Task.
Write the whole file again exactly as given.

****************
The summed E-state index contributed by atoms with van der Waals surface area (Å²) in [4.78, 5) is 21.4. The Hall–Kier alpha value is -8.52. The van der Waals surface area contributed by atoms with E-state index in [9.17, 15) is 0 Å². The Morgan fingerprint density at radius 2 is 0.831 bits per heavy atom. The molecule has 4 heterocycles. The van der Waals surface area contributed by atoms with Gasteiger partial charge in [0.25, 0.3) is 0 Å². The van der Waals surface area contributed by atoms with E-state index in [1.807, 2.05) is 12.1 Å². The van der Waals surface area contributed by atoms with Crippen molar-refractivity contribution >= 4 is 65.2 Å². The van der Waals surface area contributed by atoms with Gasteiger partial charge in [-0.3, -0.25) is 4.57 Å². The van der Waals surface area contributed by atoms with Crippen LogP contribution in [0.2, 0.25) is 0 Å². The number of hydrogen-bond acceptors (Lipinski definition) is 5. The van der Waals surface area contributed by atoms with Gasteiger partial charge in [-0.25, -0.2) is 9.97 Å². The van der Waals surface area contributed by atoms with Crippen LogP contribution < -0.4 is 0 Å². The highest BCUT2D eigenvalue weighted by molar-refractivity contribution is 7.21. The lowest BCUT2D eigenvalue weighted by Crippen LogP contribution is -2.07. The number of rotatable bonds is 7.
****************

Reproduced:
The summed E-state index contributed by atoms with van der Waals surface area (Å²) in [4.78, 5) is 21.4. The Hall–Kier alpha value is -8.52. The van der Waals surface area contributed by atoms with E-state index in [9.17, 15) is 0 Å². The Morgan fingerprint density at radius 2 is 0.831 bits per heavy atom. The molecule has 4 heterocycles. The van der Waals surface area contributed by atoms with Gasteiger partial charge in [0.25, 0.3) is 0 Å². The van der Waals surface area contributed by atoms with E-state index in [1.807, 2.05) is 12.1 Å². The van der Waals surface area contributed by atoms with Crippen molar-refractivity contribution >= 4 is 65.2 Å². The van der Waals surface area contributed by atoms with Gasteiger partial charge in [-0.3, -0.25) is 4.57 Å². The van der Waals surface area contributed by atoms with Crippen LogP contribution in [0.2, 0.25) is 0 Å². The number of hydrogen-bond acceptors (Lipinski definition) is 5. The van der Waals surface area contributed by atoms with Gasteiger partial charge in [-0.25, -0.2) is 9.97 Å². The van der Waals surface area contributed by atoms with Crippen LogP contribution < -0.4 is 0 Å². The highest BCUT2D eigenvalue weighted by molar-refractivity contribution is 7.21. The lowest BCUT2D eigenvalue weighted by Crippen LogP contribution is -2.07. The number of rotatable bonds is 7.